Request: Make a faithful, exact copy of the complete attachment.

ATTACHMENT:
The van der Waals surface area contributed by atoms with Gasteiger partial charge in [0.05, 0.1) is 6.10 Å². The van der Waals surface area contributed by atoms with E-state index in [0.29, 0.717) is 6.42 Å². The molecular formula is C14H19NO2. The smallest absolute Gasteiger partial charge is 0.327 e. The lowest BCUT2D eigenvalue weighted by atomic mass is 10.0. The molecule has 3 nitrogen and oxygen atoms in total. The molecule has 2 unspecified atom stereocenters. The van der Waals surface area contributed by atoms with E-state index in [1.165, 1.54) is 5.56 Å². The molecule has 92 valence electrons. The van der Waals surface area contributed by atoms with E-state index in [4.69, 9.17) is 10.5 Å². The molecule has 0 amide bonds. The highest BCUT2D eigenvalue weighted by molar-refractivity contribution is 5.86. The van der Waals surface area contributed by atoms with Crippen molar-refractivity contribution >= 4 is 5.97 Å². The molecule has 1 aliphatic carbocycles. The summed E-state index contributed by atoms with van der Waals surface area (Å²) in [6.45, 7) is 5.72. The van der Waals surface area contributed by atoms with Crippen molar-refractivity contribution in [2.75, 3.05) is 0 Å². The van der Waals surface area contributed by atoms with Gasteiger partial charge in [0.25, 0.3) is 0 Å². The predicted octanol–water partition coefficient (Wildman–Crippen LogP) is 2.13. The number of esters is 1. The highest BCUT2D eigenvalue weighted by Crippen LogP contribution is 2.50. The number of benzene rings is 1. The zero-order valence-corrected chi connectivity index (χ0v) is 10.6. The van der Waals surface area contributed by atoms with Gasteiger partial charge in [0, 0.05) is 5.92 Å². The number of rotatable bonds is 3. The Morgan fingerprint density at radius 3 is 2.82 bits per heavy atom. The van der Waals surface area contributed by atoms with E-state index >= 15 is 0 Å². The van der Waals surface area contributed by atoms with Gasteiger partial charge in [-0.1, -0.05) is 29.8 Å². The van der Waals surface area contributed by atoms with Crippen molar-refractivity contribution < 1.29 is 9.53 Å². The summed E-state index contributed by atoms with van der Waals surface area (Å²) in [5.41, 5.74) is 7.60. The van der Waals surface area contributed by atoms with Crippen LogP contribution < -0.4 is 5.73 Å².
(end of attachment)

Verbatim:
The van der Waals surface area contributed by atoms with Gasteiger partial charge in [0.05, 0.1) is 6.10 Å². The van der Waals surface area contributed by atoms with E-state index in [0.29, 0.717) is 6.42 Å². The molecular formula is C14H19NO2. The smallest absolute Gasteiger partial charge is 0.327 e. The lowest BCUT2D eigenvalue weighted by atomic mass is 10.0. The molecule has 3 nitrogen and oxygen atoms in total. The molecule has 2 unspecified atom stereocenters. The van der Waals surface area contributed by atoms with E-state index in [1.165, 1.54) is 5.56 Å². The molecule has 92 valence electrons. The van der Waals surface area contributed by atoms with E-state index in [4.69, 9.17) is 10.5 Å². The molecule has 0 amide bonds. The highest BCUT2D eigenvalue weighted by molar-refractivity contribution is 5.86. The van der Waals surface area contributed by atoms with Crippen molar-refractivity contribution >= 4 is 5.97 Å². The molecule has 1 aliphatic carbocycles. The summed E-state index contributed by atoms with van der Waals surface area (Å²) in [6.45, 7) is 5.72. The van der Waals surface area contributed by atoms with Crippen molar-refractivity contribution in [2.75, 3.05) is 0 Å². The van der Waals surface area contributed by atoms with Gasteiger partial charge in [0.25, 0.3) is 0 Å². The predicted octanol–water partition coefficient (Wildman–Crippen LogP) is 2.13. The number of esters is 1. The highest BCUT2D eigenvalue weighted by Crippen LogP contribution is 2.50. The number of benzene rings is 1. The zero-order valence-corrected chi connectivity index (χ0v) is 10.6. The van der Waals surface area contributed by atoms with Gasteiger partial charge in [0, 0.05) is 5.92 Å². The number of rotatable bonds is 3. The Morgan fingerprint density at radius 3 is 2.82 bits per heavy atom. The van der Waals surface area contributed by atoms with E-state index >= 15 is 0 Å². The van der Waals surface area contributed by atoms with Gasteiger partial charge in [-0.1, -0.05) is 29.8 Å². The van der Waals surface area contributed by atoms with Crippen molar-refractivity contribution < 1.29 is 9.53 Å². The summed E-state index contributed by atoms with van der Waals surface area (Å²) in [5.41, 5.74) is 7.60. The van der Waals surface area contributed by atoms with Crippen LogP contribution < -0.4 is 5.73 Å².